I enjoyed the Supreme Court angle of this book.  I think that the judicial system is one of the most overlooked players in the political scene today.  People are ever focused on the executive and legislative branches of the federal government, but fail to realize that it is really the court who decides many things that affect our everyday rights.  At the moment, women's issues are on the tip of every politician's tongue, but in actuality, these rights are granted by the court and the decisions of the nine supreme court justices.  They have the power to overturn or support precedents set back in the day.

In this story, there is an opening on the court during the first term of a highly unpopular president.  He is unpopular partly because he and the legislature do not agree on anything what with the speaker being his immortal enemy.  After having nominees shot down again and again, the president offers up a television judge, who just happens to be an attractive lady.  In the end, silliness, sex, and snafus are abound, much to the dismay of the speaker and many of the other supreme court justices.  I recommend this book for anyone, whether they are seeking some timely reading, a hilarious break from reality, or even just a interesting cast of characters immersed in an intriguing plot line, Supreme Courtship delivers completely.

Sunday, February 5, 2012

Books, Glorious Books!

Currently Reading: The Borrrower

So from the title of my post and the title of the book, you can probably surmise that this one is about a library.  It is really more about a librarian and a precocious young lad who frequents her place of employment.  The poor boy is being brought up by parents who are have fallen for the lies of a born again preacher.  He is one of those men who "had fallen into sin" by being gay until he found Jesus and now preaches about how you can simply accept god into your life and therefore be gay no longer.  This young reader, Ian, has his book choices censored by his mother, much to the dismay of the librarian, Lucy.  Ian runs away and hides at the library.  Lucy, intending to take Ian back home, ends up on a cross country road trip with Ian, causing her to rethink some of her own life choices all while hoping to instill in Ian a sense of pride in who he is and what he likes.  (Ian is most definitely gay).  In the end, through the help of her father's Russian mobster friends, Ian makes it back home and Lucy moves on with her own life, but not before leaving Ian with a list of fantastic stories he needs to make sure to read at certain stages in his life.  Whether or not Ian is able to thwart his parents and get his hands on such forbidden tomes such as "The Hobbit" is left up to the reader.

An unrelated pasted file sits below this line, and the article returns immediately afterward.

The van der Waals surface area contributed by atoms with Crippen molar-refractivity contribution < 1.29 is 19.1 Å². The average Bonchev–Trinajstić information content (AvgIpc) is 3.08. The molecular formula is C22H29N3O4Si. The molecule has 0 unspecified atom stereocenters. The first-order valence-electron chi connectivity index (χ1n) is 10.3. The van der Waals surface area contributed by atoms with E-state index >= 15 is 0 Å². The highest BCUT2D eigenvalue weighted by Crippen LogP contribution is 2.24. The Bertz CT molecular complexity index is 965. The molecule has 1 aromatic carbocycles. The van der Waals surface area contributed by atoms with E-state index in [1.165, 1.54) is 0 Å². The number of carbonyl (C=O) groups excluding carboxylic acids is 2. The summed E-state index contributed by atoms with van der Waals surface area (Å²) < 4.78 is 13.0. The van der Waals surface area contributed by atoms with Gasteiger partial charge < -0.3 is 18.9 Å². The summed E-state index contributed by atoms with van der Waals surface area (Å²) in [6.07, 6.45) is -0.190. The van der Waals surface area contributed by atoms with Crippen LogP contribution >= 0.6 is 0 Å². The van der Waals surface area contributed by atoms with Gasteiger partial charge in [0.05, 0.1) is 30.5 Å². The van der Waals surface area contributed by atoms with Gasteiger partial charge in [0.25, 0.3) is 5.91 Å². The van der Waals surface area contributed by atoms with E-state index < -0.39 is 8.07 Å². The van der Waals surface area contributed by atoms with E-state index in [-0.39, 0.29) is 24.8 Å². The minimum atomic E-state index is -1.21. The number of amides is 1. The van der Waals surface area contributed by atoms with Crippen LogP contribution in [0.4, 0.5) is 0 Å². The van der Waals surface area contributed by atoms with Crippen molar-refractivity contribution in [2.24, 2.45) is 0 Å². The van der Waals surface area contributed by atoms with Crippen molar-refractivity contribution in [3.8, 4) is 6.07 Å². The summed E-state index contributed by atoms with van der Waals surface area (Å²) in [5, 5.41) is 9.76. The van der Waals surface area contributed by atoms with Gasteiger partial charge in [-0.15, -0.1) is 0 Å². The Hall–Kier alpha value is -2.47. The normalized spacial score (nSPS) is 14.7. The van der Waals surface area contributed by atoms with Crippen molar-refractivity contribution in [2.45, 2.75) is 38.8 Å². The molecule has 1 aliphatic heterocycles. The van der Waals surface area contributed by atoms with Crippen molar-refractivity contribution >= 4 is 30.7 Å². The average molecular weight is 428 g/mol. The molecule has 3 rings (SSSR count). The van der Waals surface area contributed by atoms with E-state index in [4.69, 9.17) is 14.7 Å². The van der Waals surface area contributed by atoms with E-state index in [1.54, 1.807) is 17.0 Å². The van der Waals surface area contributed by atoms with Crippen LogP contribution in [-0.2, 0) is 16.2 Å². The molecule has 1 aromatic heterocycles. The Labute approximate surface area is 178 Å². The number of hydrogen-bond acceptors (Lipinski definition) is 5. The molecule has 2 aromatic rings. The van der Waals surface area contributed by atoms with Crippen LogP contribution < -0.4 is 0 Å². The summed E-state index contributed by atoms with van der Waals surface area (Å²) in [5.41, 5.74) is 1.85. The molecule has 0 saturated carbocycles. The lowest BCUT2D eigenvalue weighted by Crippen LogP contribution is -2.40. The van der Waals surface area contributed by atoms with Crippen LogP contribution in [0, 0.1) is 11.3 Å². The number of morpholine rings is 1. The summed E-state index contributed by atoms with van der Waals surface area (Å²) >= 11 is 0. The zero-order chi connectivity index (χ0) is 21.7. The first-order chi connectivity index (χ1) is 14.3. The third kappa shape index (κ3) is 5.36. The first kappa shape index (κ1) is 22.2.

This novel spoke to me in many ways.  Firstly, I can relate to Lucy, a young woman with loner tendencies and an appreciate for literature, both great and not so great (yet oh so entertaining).  I can also lament for poor Ian in that he is not allowed to fully emerge himself in the wondrous worlds provided by such literary greats such as the aforementioned Tolkien.  I was lucky in that my parents encouraged reading from a very young age.  They also allowed me to pick my own books, never dictating what could and could not be checked out from the library.  My mom took myself and my brothers to the library regularly, where we would stock up on books about any and everything, from picture books to young adult mysteries, both non-fiction narratives and fictional tales.  Ian describes to Lucy another type of sticker that should be placed on the spines of books telling not so much the content, but rather the emotions evoked or the type of ending the reader will be left with.  As he is describing many of the stories, I was brought back to my childhood of reading and couldn't help but agree with many of his labels.  There should most definitely be a warning on "Where the Red Fern Grows".  It is too sad to take on unaware of the tragic events!!

As a teacher, I try to encourage all my students to frequent the library and to read as much as possible, varying their choices so they can experience new things.  This may sound like a weird thing for a math teacher to do, but really, as much as I love math, I love learning of all sorts and you can learn something not only by reading a math textbook, but by delving into fictional worlds as well.  Because really, all fiction stems from some nugget of truth in the heart of its author.  Hooray for books!